So, I was in the tub, reading a magazine about "Being a Recessionista" or something like that. This tip, "Ask retailers to go down on prices - any retailer. You never know unless you try!" caused a flashback so vivid, I jumped out of the tub and grabbed the computer so I could cement this memory in Cyberspace.
Most of you know my dad. For those who don't, just think of your basic small-town, good ol' boy football coach. He doesn't wear the knee-high crew socks and polyester shorts (anymore) but he carries a hankie in his back pocket and dips Skoal. He's one Ralph Lauren shirt away from being a Redneck.
Ok, on to the story. My dad rarely took me shopping. At least not for anything I would want to buy. Tennis shoes? Maybe. Paint? Definitely. Clothes that a teenage girl would wear? I can count the number of times on one hand. So, when he told me he was taking me to Dillard's to buy me a new pair of jeans, I looked around to make sure I was in the right house and then jumped in the truck, careful not to give him any time to back out of the deal.
Of course, we don't have a Dillard's in P-town, so we had to drive to Bartlesville. On the drive there, Dad talked about buying some Levi's because that's what he's always worn and he thinks women look good in Levi's. (Ew. Definitely NOT getting Levi's.) I'm thinking Z. Cavariccis. Or Pepes. Or maybe even Girbauds. Depends on how fat I look. (I was NOT fat at this point of my life. I could kick myself for thinking I was.)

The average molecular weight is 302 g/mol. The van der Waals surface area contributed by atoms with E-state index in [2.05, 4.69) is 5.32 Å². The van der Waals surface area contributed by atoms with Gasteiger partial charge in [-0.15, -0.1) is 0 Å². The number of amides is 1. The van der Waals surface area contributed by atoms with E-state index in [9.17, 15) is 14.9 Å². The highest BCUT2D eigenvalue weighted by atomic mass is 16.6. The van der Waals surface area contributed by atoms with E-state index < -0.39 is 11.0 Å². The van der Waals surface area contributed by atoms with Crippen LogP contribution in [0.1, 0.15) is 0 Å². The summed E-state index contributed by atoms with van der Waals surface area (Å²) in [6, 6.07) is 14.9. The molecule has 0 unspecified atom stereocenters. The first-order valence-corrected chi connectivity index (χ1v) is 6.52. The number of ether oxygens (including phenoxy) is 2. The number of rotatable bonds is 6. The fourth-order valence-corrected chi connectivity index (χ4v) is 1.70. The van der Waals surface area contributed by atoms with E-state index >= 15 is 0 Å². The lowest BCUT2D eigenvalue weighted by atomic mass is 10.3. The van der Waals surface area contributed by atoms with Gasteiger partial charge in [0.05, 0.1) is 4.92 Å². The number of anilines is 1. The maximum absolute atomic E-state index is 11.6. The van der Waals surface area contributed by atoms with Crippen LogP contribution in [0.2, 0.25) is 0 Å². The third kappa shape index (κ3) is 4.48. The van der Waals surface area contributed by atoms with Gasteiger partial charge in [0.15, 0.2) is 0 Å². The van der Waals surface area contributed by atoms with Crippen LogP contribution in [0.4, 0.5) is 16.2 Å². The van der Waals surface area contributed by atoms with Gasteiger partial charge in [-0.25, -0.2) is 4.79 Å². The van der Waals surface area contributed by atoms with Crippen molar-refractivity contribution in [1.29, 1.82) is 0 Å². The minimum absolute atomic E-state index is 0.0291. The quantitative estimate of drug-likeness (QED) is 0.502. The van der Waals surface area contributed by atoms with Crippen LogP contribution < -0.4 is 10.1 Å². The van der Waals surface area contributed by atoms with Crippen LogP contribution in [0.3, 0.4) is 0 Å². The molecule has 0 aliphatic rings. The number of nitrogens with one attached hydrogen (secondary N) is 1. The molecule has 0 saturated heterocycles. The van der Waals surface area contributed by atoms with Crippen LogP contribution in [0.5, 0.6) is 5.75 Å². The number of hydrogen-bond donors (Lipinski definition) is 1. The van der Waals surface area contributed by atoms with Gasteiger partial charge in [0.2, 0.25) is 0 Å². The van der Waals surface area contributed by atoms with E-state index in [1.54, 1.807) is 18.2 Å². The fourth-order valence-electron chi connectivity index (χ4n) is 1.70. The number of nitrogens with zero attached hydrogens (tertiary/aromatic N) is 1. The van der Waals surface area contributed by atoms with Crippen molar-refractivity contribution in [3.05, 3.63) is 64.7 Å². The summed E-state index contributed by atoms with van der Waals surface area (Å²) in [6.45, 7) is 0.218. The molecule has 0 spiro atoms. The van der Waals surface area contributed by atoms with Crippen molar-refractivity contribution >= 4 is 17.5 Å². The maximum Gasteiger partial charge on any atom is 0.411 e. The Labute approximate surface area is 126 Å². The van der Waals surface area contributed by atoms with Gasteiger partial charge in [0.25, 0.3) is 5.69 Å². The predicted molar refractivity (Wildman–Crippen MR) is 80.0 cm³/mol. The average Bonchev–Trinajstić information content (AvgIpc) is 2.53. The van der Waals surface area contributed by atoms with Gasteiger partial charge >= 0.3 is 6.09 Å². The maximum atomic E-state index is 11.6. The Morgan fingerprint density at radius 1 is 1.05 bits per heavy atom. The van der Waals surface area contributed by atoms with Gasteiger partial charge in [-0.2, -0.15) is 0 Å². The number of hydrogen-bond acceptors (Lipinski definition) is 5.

We get to Dillard's and I don't waste any time packing a dressing room full of jeans. I found the perfect pair. Luckys. I don't remember the exact price, but I remember that they were over $50. We walked up to the counter and the lady rang them up. I looked at Dad's face as he looked at me incredulously and said "I can get a pair of Levi's at Bayouth's for $20." Totally mortified, I looked at the cashier and let out a totally fake chuckle, as if to let her know that, Of course, he's totally kidding. We buy thousands of dollars worth of jeans every day. She didn't even smile.
I'm hoping that he's said his piece and he's going to pay and move on. Oh, but that wouldn't be my dad's way. Nope, what he said next will be burned in my brain from now through eternity. "I'll give you twenty-five," in his country-ass, good ol' boy accent. Twenty-five. As in dollars. As in, he's bartering with a lady at Dillards. Like it's a flea market.
I have blocked out the rest of the story. I have no clue if we made it home with the jeans. Knowing Dad, it could have gone either way, but he was in a good mood that day, so I'm thinking I probably got them. I probably had to clean something to make up the difference (between Levi's and Luckys) when we got home, but I bet I got them. I also bet that, every time I wore them, I imagined a giant hole opening up in the earth and swallowing me whole.
Is it any wonder I spent my weekends, back then, in search of a 21-year-old to buy me a bottle of Boone's Farm Strawberry Hill? If Dad bartering at Dillard's isn't an excuse to drink, I don't know what is.